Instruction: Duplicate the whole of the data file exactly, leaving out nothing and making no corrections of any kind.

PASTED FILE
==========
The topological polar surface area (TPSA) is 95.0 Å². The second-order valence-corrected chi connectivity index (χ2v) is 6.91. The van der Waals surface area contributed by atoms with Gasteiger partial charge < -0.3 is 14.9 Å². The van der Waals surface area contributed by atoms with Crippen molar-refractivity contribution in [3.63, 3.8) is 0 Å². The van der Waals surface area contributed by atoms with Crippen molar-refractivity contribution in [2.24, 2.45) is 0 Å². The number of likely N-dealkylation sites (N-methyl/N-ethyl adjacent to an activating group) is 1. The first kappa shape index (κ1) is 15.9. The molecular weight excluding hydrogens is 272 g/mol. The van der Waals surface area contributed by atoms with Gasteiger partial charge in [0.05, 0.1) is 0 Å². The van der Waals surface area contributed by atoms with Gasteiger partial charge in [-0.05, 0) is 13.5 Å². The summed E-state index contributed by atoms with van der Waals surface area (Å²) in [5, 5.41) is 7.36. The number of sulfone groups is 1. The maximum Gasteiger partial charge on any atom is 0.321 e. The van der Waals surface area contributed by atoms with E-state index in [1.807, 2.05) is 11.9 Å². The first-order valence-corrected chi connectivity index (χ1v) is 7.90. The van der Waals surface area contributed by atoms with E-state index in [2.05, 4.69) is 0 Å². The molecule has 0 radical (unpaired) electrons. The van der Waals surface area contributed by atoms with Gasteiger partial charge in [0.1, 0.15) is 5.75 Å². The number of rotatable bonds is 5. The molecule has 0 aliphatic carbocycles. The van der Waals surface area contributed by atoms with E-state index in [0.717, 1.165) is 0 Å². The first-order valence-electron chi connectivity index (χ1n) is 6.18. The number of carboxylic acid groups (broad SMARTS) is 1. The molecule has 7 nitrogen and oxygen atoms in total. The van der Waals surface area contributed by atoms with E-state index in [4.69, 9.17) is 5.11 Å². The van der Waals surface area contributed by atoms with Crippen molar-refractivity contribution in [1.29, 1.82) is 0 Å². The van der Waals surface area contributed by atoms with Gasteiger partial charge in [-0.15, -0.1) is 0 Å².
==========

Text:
The topological polar surface area (TPSA) is 95.0 Å². The second-order valence-corrected chi connectivity index (χ2v) is 6.91. The van der Waals surface area contributed by atoms with Gasteiger partial charge < -0.3 is 14.9 Å². The van der Waals surface area contributed by atoms with Crippen molar-refractivity contribution in [3.63, 3.8) is 0 Å². The van der Waals surface area contributed by atoms with Crippen molar-refractivity contribution in [2.24, 2.45) is 0 Å². The number of likely N-dealkylation sites (N-methyl/N-ethyl adjacent to an activating group) is 1. The first kappa shape index (κ1) is 15.9. The molecular weight excluding hydrogens is 272 g/mol. The van der Waals surface area contributed by atoms with Gasteiger partial charge in [0.05, 0.1) is 0 Å². The van der Waals surface area contributed by atoms with Gasteiger partial charge in [-0.05, 0) is 13.5 Å². The summed E-state index contributed by atoms with van der Waals surface area (Å²) in [5, 5.41) is 7.36. The number of sulfone groups is 1. The maximum Gasteiger partial charge on any atom is 0.321 e. The van der Waals surface area contributed by atoms with E-state index in [1.807, 2.05) is 11.9 Å². The first-order valence-corrected chi connectivity index (χ1v) is 7.90. The van der Waals surface area contributed by atoms with E-state index in [2.05, 4.69) is 0 Å². The molecule has 0 radical (unpaired) electrons. The van der Waals surface area contributed by atoms with Gasteiger partial charge in [0.1, 0.15) is 5.75 Å². The number of rotatable bonds is 5. The molecule has 0 aliphatic carbocycles. The van der Waals surface area contributed by atoms with E-state index in [0.717, 1.165) is 0 Å². The first-order valence-electron chi connectivity index (χ1n) is 6.18. The number of carboxylic acid groups (broad SMARTS) is 1. The molecule has 7 nitrogen and oxygen atoms in total. The van der Waals surface area contributed by atoms with E-state index in [4.69, 9.17) is 5.11 Å². The van der Waals surface area contributed by atoms with Crippen molar-refractivity contribution in [1.29, 1.82) is 0 Å². The van der Waals surface area contributed by atoms with Gasteiger partial charge in [-0.15, -0.1) is 0 Å².